You know that meta tags are a reliable go-between for your website and search engines, but the second piece of the puzzle is equally (if not more) important. As search engines become more sophisticated and attuned to visitors’ needs, optimizing your meta tags for context and readability can score you major SEO points.
Strong meta tags guide visitors through the entire search experience. They provide deeper context and help you rank higher on SERPs while also giving users a more seamless experience as they navigate your website.
Here’s where it starts to get more complex.
Google prioritizes meta tags that help the people visiting your site, so not every single meta tag will be as relevant to your strategy. And meta tags are like weeds, boundless, relentless, and continually finding new ways to grow.
As we obliquely alluded, there are numerous types of meta tags, some more important than others. We’ll look a little closer at five of them that tend to be the most prevalent and helpful in terms of SEO and user experience.
If you ask us, titles are pretty important.
But don’t just take our word for it.
Search engines also agree that properly titling a webpage is an easy way to increase your SEO health and promote reader participation. Here’s where title tags come into play.
A title tag is as simple as it sounds: they give your webpage a name. And what’s in a name? In this case, context and purpose. Title tags distinguish between the different web pages on your site and give readers a sense of what the page is about.
But if that description doesn’t convince you, title tags are also the big, blue, and bold text that appear on SERPs. It’s these few words where a reader will either decide to swipe right or left on your content.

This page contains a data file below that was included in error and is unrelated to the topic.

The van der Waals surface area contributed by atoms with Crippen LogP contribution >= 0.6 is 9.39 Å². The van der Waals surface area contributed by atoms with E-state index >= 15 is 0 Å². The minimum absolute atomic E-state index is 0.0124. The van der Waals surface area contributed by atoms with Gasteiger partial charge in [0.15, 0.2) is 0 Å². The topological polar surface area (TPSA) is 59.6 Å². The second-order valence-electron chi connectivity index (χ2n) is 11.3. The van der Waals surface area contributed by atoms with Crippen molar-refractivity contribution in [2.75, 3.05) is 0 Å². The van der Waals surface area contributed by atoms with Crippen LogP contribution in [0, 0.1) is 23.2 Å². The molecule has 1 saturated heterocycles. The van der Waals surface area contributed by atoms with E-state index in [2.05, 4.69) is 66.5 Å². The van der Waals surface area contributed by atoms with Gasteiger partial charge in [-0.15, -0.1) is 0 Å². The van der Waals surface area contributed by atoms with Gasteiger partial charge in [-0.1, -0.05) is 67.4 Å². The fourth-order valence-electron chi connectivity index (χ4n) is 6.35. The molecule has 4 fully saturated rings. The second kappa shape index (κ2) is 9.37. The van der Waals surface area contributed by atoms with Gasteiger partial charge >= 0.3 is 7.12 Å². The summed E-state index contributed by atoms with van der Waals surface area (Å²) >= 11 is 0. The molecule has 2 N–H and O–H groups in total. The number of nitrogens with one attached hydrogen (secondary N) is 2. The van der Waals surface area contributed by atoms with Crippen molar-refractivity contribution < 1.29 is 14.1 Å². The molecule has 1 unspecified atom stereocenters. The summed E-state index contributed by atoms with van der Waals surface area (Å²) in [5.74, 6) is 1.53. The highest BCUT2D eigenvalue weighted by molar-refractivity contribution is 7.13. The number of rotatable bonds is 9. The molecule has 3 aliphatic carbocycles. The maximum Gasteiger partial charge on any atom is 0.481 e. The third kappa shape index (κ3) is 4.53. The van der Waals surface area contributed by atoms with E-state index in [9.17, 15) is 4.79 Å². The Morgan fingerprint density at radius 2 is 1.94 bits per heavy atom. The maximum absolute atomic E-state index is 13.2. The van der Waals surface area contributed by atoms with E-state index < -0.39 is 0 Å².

Striking the right balance between length and description is perhaps the most challenging part of title tags. Search engines don’t set title best-practice benchmarks, but they do have a hand in how those titles are displayed to the querying public.
Technically, there’s no limit on the number of characters you can have in a title tag. But odds are, search engines won’t display all of them. Many SEO experts recommend keeping title tags within the 50-70 character range to help with presentation. Moz research cited that 90% of titles under 60 characters will display correctly in the SERPs.
Title tags will also appear in your web browser and on social media. So, you can’t get away from them!
But remember, SEO is only one component of this work. Your title also needs to be engaging, relevant, and offer a clear benefit to prospective readers.
Meta tags are descriptors—like adjectives modify nouns, meta description tags give you a chance to expand what your web page is all about.
Below, you can look at an example of the meta description for Perfectly Planned Content. This one-sentence description introduces potential visitors to who we are and what we do.
As another example, consider meta tags from the perspective of your blog. You have the opportunity to write a meta description in every single piece of content you publish (and you should). The meta description is what populates in Google, social media, your blog snippet, or wherever you share the article and gives the reader insight into what the post is about.
The meta description is an opportunity to include a focused long-tail keyword and write persuasively about the valuable piece of content you lovingly crafted.